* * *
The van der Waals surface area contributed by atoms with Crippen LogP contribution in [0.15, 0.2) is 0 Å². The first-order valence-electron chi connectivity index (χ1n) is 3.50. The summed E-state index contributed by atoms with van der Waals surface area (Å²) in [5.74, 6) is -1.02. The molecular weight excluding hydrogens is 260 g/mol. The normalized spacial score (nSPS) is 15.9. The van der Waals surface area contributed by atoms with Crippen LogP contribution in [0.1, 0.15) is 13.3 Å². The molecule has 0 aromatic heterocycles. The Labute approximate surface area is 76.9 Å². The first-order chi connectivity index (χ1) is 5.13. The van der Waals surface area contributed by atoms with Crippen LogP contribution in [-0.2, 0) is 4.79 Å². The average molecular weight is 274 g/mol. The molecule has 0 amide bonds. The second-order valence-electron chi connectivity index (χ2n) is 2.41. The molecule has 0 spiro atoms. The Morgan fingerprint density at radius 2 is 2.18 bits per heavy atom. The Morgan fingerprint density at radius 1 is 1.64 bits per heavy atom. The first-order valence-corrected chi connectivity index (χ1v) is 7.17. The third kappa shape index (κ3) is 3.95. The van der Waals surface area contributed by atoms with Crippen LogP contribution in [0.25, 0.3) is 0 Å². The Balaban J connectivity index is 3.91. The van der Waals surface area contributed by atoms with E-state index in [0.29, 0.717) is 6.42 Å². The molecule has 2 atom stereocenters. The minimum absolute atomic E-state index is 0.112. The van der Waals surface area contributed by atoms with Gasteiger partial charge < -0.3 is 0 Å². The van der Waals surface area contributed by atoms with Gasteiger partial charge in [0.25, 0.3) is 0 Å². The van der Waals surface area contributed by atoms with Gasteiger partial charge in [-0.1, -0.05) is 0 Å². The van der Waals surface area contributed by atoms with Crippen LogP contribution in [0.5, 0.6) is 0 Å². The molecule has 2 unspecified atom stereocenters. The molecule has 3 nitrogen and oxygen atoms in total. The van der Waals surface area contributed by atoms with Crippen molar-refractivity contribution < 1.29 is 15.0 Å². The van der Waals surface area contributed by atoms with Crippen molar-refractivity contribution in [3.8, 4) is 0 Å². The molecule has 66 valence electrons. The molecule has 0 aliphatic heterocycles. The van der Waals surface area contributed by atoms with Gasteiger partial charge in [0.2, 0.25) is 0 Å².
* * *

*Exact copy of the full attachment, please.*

The van der Waals surface area contributed by atoms with Crippen LogP contribution in [0.15, 0.2) is 0 Å². The first-order valence-electron chi connectivity index (χ1n) is 3.50. The summed E-state index contributed by atoms with van der Waals surface area (Å²) in [5.74, 6) is -1.02. The molecular weight excluding hydrogens is 260 g/mol. The normalized spacial score (nSPS) is 15.9. The van der Waals surface area contributed by atoms with Crippen LogP contribution in [0.1, 0.15) is 13.3 Å². The molecule has 0 aromatic heterocycles. The Labute approximate surface area is 76.9 Å². The first-order chi connectivity index (χ1) is 5.13. The van der Waals surface area contributed by atoms with Crippen LogP contribution in [-0.2, 0) is 4.79 Å². The average molecular weight is 274 g/mol. The molecule has 0 amide bonds. The second-order valence-electron chi connectivity index (χ2n) is 2.41. The molecule has 0 spiro atoms. The Morgan fingerprint density at radius 2 is 2.18 bits per heavy atom. The Morgan fingerprint density at radius 1 is 1.64 bits per heavy atom. The first-order valence-corrected chi connectivity index (χ1v) is 7.17. The third kappa shape index (κ3) is 3.95. The van der Waals surface area contributed by atoms with Crippen LogP contribution in [0.25, 0.3) is 0 Å². The Balaban J connectivity index is 3.91. The van der Waals surface area contributed by atoms with E-state index in [0.29, 0.717) is 6.42 Å². The molecule has 2 atom stereocenters. The minimum absolute atomic E-state index is 0.112. The van der Waals surface area contributed by atoms with Gasteiger partial charge < -0.3 is 0 Å². The van der Waals surface area contributed by atoms with Gasteiger partial charge in [0.25, 0.3) is 0 Å². The van der Waals surface area contributed by atoms with Gasteiger partial charge in [-0.1, -0.05) is 0 Å². The van der Waals surface area contributed by atoms with Crippen LogP contribution in [0.5, 0.6) is 0 Å². The molecule has 2 unspecified atom stereocenters. The molecule has 3 nitrogen and oxygen atoms in total. The van der Waals surface area contributed by atoms with Crippen molar-refractivity contribution < 1.29 is 15.0 Å². The van der Waals surface area contributed by atoms with Crippen molar-refractivity contribution in [3.8, 4) is 0 Å². The molecule has 66 valence electrons. The molecule has 0 aliphatic heterocycles. The van der Waals surface area contributed by atoms with Gasteiger partial charge in [0.2, 0.25) is 0 Å².